Background: Vascular smooth muscle cell hyperplasia with resulting luminal narrowing is the main histologic feature of accelerated arteriosclerosis seen after organ transplantation (transplant arteriosclerosis) and after balloon angioplasty (restenosis). It limits long-term allograft survival, as well as the success rate of angioplasty. At present, effective prophylactic and therapeutic strategies for these complications are still missing. Studies of in vivo models of accelerated arteriosclerosis induced by allogeneic or mechanical injury to the vasculature indicate that certain immunosuppressive drugs have inhibitory properties on smooth muscle cell hyperplasia.
Methods: This study summarizes the inhibitory effects of different immunosuppressive drugs in vitro on the growth factor-induced proliferation of vascular smooth muscle cells and endothelial cells isolated from human and rat thoracic aortas.
Results: The immunosuppressants rapamycin and mycophenolic acid were potent in inhibiting smooth muscle and endothelial cell proliferation. Cyclosporine demonstrated some inhibition of smooth muscle and endothelial cell proliferation, but the inhibitory concentration50 (IC50) values were just below toxicity levels. FK506 revealed a moderate inhibitory activity but, interestingly, only for human cells. High concentrations of leflunomide inhibited in our experiments only rat smooth muscle and endothelial cell proliferation. Methylprednisolone showed a gradual inhibition over a broad concentration interval of rat and human smooth muscle cells and of rat but not of human endothelial cells.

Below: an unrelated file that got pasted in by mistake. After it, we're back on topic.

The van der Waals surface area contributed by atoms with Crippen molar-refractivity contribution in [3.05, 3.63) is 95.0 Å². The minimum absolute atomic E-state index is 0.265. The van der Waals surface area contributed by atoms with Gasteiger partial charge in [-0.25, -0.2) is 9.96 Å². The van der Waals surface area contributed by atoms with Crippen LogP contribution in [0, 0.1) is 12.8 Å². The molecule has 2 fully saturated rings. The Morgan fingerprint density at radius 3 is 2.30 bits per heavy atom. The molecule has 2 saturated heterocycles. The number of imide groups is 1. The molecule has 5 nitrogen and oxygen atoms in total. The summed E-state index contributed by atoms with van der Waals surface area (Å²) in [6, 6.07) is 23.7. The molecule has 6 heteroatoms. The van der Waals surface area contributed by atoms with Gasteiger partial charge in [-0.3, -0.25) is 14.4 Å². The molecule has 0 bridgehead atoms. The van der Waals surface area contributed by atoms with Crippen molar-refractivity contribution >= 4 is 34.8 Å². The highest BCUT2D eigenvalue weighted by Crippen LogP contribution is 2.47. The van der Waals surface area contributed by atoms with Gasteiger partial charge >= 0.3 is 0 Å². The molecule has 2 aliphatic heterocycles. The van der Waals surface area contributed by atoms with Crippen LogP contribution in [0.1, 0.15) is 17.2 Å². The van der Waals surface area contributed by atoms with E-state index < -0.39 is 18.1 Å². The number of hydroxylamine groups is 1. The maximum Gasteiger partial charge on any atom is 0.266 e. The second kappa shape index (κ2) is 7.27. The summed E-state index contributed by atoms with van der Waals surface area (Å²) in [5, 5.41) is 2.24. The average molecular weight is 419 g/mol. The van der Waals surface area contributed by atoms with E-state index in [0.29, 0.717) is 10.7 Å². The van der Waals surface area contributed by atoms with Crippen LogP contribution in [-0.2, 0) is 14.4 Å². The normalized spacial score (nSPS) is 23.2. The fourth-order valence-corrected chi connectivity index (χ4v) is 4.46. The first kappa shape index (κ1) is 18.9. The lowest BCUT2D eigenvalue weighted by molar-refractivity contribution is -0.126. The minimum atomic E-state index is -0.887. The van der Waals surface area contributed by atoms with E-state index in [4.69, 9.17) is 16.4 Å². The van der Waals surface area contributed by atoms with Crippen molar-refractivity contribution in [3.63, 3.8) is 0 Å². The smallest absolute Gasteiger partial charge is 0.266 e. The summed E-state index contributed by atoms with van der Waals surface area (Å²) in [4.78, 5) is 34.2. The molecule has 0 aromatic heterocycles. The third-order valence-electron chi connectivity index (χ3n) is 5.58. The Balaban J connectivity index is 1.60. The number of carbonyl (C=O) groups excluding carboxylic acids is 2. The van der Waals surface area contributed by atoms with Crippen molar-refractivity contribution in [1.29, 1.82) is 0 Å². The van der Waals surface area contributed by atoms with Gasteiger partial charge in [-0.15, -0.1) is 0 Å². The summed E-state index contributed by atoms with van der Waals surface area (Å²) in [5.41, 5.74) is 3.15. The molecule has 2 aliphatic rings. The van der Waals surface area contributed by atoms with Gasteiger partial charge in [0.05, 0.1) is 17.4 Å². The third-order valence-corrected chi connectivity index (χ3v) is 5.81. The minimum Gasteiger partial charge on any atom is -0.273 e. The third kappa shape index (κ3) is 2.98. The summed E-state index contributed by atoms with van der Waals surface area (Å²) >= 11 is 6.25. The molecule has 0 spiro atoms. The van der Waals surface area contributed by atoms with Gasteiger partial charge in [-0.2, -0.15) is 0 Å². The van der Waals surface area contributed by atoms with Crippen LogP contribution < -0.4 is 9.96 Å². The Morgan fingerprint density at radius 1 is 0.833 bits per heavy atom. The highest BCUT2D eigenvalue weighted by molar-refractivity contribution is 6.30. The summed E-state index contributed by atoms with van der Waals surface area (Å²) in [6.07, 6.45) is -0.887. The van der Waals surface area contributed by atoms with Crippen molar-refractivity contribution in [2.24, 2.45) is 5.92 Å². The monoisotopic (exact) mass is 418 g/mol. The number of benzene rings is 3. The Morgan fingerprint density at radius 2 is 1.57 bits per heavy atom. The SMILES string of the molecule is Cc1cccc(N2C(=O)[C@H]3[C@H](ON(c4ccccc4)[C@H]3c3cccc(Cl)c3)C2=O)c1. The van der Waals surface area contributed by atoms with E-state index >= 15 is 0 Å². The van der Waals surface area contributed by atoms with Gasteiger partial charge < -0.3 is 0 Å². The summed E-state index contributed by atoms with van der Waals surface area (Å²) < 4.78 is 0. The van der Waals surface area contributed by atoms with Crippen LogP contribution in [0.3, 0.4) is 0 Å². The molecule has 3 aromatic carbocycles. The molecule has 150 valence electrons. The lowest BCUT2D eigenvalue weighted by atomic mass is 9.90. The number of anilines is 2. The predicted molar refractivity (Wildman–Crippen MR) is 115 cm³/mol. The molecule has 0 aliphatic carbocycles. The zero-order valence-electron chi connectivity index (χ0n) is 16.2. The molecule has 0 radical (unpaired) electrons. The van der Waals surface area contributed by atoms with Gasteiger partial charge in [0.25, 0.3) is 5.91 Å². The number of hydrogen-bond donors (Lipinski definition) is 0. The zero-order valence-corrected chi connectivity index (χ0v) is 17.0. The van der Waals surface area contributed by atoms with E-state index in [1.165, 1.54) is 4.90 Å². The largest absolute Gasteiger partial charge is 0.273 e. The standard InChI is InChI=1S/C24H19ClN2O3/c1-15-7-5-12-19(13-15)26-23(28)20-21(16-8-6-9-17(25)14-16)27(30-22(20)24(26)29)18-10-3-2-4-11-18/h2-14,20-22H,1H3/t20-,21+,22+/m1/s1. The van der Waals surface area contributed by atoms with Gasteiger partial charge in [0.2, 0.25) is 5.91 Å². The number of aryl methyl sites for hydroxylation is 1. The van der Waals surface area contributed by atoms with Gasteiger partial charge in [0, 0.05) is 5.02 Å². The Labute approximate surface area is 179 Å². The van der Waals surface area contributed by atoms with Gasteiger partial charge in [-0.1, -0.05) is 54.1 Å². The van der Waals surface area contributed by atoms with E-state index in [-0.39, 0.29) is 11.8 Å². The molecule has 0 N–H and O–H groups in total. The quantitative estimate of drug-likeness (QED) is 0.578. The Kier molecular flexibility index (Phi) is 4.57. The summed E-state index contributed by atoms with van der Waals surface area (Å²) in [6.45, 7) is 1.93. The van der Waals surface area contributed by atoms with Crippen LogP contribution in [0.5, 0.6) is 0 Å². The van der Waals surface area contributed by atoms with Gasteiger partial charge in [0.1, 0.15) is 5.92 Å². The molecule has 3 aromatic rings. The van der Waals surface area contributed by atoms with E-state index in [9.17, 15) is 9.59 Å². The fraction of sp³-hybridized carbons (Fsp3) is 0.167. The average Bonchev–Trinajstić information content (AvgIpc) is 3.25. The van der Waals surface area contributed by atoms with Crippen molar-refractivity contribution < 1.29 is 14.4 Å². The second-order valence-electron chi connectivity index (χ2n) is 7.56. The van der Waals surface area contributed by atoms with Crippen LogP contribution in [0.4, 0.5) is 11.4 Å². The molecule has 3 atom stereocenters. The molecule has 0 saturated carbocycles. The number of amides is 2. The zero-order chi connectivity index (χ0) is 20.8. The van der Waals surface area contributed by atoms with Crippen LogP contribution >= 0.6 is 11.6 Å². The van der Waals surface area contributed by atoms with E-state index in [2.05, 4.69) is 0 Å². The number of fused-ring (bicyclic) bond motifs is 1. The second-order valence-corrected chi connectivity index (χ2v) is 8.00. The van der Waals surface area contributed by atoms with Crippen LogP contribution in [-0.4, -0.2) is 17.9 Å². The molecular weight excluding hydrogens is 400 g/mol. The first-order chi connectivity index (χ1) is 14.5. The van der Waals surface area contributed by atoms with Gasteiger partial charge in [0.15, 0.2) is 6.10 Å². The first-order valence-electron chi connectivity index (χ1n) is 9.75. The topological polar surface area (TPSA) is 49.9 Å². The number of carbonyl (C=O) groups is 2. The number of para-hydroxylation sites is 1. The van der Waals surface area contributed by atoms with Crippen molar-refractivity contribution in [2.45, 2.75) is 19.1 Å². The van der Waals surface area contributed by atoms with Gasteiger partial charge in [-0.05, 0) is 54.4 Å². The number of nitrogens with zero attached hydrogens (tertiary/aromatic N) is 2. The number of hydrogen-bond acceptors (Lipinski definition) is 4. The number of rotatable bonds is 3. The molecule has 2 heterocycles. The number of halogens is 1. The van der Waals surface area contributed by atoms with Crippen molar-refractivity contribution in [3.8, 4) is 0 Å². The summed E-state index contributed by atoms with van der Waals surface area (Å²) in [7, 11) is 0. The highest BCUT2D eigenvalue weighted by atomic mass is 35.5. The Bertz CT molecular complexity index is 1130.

Conclusions: These data indicate that all of the established and new immunosuppressants tested have antiproliferative properties on vascular cells. Rapamycin was by far the most potent one. Therefore immunosuppressants, especiallyrapamycin and mycophenolic acid, may be used for prevention of accelerated arteriosclerosis.